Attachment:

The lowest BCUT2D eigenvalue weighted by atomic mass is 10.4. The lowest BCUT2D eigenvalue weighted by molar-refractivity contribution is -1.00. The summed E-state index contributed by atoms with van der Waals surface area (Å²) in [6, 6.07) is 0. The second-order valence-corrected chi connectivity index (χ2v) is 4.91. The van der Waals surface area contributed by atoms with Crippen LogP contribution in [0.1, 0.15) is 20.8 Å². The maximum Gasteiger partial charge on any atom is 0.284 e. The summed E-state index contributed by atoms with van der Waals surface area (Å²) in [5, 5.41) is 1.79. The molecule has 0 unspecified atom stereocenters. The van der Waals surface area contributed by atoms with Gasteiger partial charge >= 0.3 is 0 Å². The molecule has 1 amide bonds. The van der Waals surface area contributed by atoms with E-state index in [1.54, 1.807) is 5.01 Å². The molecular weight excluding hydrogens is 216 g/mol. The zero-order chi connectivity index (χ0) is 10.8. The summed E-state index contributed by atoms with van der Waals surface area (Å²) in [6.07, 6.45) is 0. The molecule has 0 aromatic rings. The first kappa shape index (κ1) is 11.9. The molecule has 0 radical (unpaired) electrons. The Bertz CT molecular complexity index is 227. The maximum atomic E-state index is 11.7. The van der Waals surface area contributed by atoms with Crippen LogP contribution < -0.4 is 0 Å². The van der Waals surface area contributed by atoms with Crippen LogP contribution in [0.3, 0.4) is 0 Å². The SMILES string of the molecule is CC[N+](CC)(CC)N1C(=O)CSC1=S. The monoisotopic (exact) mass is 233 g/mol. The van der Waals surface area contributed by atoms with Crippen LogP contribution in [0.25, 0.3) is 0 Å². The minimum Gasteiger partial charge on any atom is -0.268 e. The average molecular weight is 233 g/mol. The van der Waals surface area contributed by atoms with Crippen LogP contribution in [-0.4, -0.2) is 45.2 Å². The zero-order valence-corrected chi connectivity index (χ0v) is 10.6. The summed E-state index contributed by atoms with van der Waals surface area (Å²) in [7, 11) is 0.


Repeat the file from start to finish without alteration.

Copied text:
The lowest BCUT2D eigenvalue weighted by atomic mass is 10.4. The lowest BCUT2D eigenvalue weighted by molar-refractivity contribution is -1.00. The summed E-state index contributed by atoms with van der Waals surface area (Å²) in [6, 6.07) is 0. The second-order valence-corrected chi connectivity index (χ2v) is 4.91. The van der Waals surface area contributed by atoms with Crippen LogP contribution in [0.1, 0.15) is 20.8 Å². The maximum Gasteiger partial charge on any atom is 0.284 e. The summed E-state index contributed by atoms with van der Waals surface area (Å²) in [5, 5.41) is 1.79. The molecule has 0 unspecified atom stereocenters. The van der Waals surface area contributed by atoms with Gasteiger partial charge >= 0.3 is 0 Å². The molecule has 1 amide bonds. The van der Waals surface area contributed by atoms with E-state index in [1.54, 1.807) is 5.01 Å². The molecular weight excluding hydrogens is 216 g/mol. The zero-order chi connectivity index (χ0) is 10.8. The summed E-state index contributed by atoms with van der Waals surface area (Å²) in [6.07, 6.45) is 0. The molecule has 0 aromatic rings. The first kappa shape index (κ1) is 11.9. The molecule has 0 radical (unpaired) electrons. The Bertz CT molecular complexity index is 227. The maximum atomic E-state index is 11.7. The van der Waals surface area contributed by atoms with Crippen LogP contribution < -0.4 is 0 Å². The van der Waals surface area contributed by atoms with Crippen LogP contribution in [0.3, 0.4) is 0 Å². The SMILES string of the molecule is CC[N+](CC)(CC)N1C(=O)CSC1=S. The monoisotopic (exact) mass is 233 g/mol. The van der Waals surface area contributed by atoms with Crippen LogP contribution in [0.25, 0.3) is 0 Å². The minimum Gasteiger partial charge on any atom is -0.268 e. The average molecular weight is 233 g/mol. The van der Waals surface area contributed by atoms with Crippen LogP contribution in [-0.4, -0.2) is 45.2 Å². The zero-order valence-corrected chi connectivity index (χ0v) is 10.6. The summed E-state index contributed by atoms with van der Waals surface area (Å²) in [7, 11) is 0.